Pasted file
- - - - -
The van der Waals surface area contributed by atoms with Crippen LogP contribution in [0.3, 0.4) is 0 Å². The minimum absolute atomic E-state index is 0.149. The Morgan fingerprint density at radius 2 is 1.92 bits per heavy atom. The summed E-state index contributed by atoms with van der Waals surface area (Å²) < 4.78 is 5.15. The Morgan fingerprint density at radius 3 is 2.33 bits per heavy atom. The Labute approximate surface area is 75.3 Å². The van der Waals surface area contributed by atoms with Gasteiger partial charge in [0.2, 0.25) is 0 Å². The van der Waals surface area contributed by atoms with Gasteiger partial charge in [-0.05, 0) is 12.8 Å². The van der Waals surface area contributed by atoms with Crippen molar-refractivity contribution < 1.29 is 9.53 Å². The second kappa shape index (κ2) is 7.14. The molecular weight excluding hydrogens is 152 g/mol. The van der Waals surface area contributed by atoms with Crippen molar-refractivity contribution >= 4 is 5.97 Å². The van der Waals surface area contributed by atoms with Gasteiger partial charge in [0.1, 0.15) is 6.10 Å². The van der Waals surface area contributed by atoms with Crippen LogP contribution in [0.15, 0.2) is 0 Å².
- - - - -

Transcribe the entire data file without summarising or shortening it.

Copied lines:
The van der Waals surface area contributed by atoms with Crippen LogP contribution in [0.3, 0.4) is 0 Å². The minimum absolute atomic E-state index is 0.149. The Morgan fingerprint density at radius 2 is 1.92 bits per heavy atom. The summed E-state index contributed by atoms with van der Waals surface area (Å²) < 4.78 is 5.15. The Morgan fingerprint density at radius 3 is 2.33 bits per heavy atom. The Labute approximate surface area is 75.3 Å². The van der Waals surface area contributed by atoms with Gasteiger partial charge in [0.2, 0.25) is 0 Å². The van der Waals surface area contributed by atoms with Gasteiger partial charge in [-0.05, 0) is 12.8 Å². The van der Waals surface area contributed by atoms with Crippen molar-refractivity contribution < 1.29 is 9.53 Å². The second kappa shape index (κ2) is 7.14. The molecular weight excluding hydrogens is 152 g/mol. The van der Waals surface area contributed by atoms with Crippen molar-refractivity contribution >= 4 is 5.97 Å². The van der Waals surface area contributed by atoms with Gasteiger partial charge in [0.1, 0.15) is 6.10 Å². The van der Waals surface area contributed by atoms with Crippen LogP contribution in [0.15, 0.2) is 0 Å².